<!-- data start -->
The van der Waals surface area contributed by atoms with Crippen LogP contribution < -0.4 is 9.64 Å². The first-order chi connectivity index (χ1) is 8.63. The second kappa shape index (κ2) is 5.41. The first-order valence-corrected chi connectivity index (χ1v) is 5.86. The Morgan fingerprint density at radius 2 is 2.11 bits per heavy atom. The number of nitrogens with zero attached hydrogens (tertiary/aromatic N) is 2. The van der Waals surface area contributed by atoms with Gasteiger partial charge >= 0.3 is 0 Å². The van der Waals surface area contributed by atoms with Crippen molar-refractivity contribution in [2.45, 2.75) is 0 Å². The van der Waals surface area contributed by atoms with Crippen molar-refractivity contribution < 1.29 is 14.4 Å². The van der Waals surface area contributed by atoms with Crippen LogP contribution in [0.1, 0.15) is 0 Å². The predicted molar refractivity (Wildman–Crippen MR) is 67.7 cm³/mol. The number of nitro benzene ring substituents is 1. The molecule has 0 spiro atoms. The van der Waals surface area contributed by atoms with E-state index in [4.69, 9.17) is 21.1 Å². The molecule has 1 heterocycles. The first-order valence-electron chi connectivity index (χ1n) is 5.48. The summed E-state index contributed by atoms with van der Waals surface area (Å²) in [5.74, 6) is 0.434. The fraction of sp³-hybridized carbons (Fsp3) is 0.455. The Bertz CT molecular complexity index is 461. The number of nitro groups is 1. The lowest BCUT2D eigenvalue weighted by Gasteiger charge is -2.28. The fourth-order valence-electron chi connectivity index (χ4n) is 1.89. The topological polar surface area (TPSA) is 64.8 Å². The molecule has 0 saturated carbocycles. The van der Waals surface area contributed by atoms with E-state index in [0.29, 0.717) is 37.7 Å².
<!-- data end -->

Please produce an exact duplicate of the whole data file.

The van der Waals surface area contributed by atoms with Crippen LogP contribution < -0.4 is 9.64 Å². The first-order chi connectivity index (χ1) is 8.63. The second kappa shape index (κ2) is 5.41. The first-order valence-corrected chi connectivity index (χ1v) is 5.86. The Morgan fingerprint density at radius 2 is 2.11 bits per heavy atom. The number of nitrogens with zero attached hydrogens (tertiary/aromatic N) is 2. The van der Waals surface area contributed by atoms with Gasteiger partial charge >= 0.3 is 0 Å². The van der Waals surface area contributed by atoms with Crippen molar-refractivity contribution in [2.45, 2.75) is 0 Å². The van der Waals surface area contributed by atoms with Crippen molar-refractivity contribution < 1.29 is 14.4 Å². The van der Waals surface area contributed by atoms with Crippen LogP contribution in [0.1, 0.15) is 0 Å². The predicted molar refractivity (Wildman–Crippen MR) is 67.7 cm³/mol. The number of nitro benzene ring substituents is 1. The molecule has 0 spiro atoms. The van der Waals surface area contributed by atoms with E-state index in [4.69, 9.17) is 21.1 Å². The molecule has 1 heterocycles. The first-order valence-electron chi connectivity index (χ1n) is 5.48. The summed E-state index contributed by atoms with van der Waals surface area (Å²) in [5.74, 6) is 0.434. The fraction of sp³-hybridized carbons (Fsp3) is 0.455. The Bertz CT molecular complexity index is 461. The number of nitro groups is 1. The lowest BCUT2D eigenvalue weighted by Gasteiger charge is -2.28. The fourth-order valence-electron chi connectivity index (χ4n) is 1.89. The topological polar surface area (TPSA) is 64.8 Å². The molecule has 0 saturated carbocycles. The van der Waals surface area contributed by atoms with E-state index in [0.29, 0.717) is 37.7 Å².